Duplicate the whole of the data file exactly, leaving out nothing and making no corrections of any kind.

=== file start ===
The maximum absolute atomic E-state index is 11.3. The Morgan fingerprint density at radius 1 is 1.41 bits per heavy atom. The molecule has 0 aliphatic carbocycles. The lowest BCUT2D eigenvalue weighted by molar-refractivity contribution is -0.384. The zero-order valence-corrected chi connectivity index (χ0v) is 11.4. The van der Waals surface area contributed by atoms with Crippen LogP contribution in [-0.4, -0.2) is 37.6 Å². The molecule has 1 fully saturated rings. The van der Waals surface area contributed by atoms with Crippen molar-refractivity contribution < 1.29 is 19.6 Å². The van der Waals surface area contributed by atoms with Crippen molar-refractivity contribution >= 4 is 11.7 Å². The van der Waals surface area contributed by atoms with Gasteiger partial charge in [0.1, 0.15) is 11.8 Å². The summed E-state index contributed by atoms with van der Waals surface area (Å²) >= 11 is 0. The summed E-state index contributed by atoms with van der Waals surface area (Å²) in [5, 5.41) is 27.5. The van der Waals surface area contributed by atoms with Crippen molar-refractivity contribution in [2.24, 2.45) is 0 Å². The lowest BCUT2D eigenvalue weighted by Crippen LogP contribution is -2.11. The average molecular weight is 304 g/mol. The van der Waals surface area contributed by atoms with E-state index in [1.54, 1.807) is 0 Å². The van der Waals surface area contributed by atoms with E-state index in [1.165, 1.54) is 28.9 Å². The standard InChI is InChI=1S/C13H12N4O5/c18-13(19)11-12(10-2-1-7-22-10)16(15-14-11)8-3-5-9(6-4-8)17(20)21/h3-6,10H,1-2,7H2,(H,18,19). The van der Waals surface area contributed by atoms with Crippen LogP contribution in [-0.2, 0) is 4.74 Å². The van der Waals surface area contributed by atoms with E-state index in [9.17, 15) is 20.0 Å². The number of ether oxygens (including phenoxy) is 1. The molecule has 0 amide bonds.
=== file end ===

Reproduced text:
The maximum absolute atomic E-state index is 11.3. The Morgan fingerprint density at radius 1 is 1.41 bits per heavy atom. The molecule has 0 aliphatic carbocycles. The lowest BCUT2D eigenvalue weighted by molar-refractivity contribution is -0.384. The zero-order valence-corrected chi connectivity index (χ0v) is 11.4. The van der Waals surface area contributed by atoms with Crippen LogP contribution in [-0.4, -0.2) is 37.6 Å². The molecule has 1 fully saturated rings. The van der Waals surface area contributed by atoms with Crippen molar-refractivity contribution < 1.29 is 19.6 Å². The van der Waals surface area contributed by atoms with Crippen molar-refractivity contribution >= 4 is 11.7 Å². The van der Waals surface area contributed by atoms with Gasteiger partial charge in [0.1, 0.15) is 11.8 Å². The summed E-state index contributed by atoms with van der Waals surface area (Å²) >= 11 is 0. The summed E-state index contributed by atoms with van der Waals surface area (Å²) in [5, 5.41) is 27.5. The van der Waals surface area contributed by atoms with Crippen molar-refractivity contribution in [2.24, 2.45) is 0 Å². The lowest BCUT2D eigenvalue weighted by Crippen LogP contribution is -2.11. The average molecular weight is 304 g/mol. The van der Waals surface area contributed by atoms with E-state index in [1.54, 1.807) is 0 Å². The van der Waals surface area contributed by atoms with E-state index in [1.165, 1.54) is 28.9 Å². The standard InChI is InChI=1S/C13H12N4O5/c18-13(19)11-12(10-2-1-7-22-10)16(15-14-11)8-3-5-9(6-4-8)17(20)21/h3-6,10H,1-2,7H2,(H,18,19). The van der Waals surface area contributed by atoms with Crippen LogP contribution in [-0.2, 0) is 4.74 Å². The van der Waals surface area contributed by atoms with E-state index in [9.17, 15) is 20.0 Å². The number of ether oxygens (including phenoxy) is 1. The molecule has 0 amide bonds.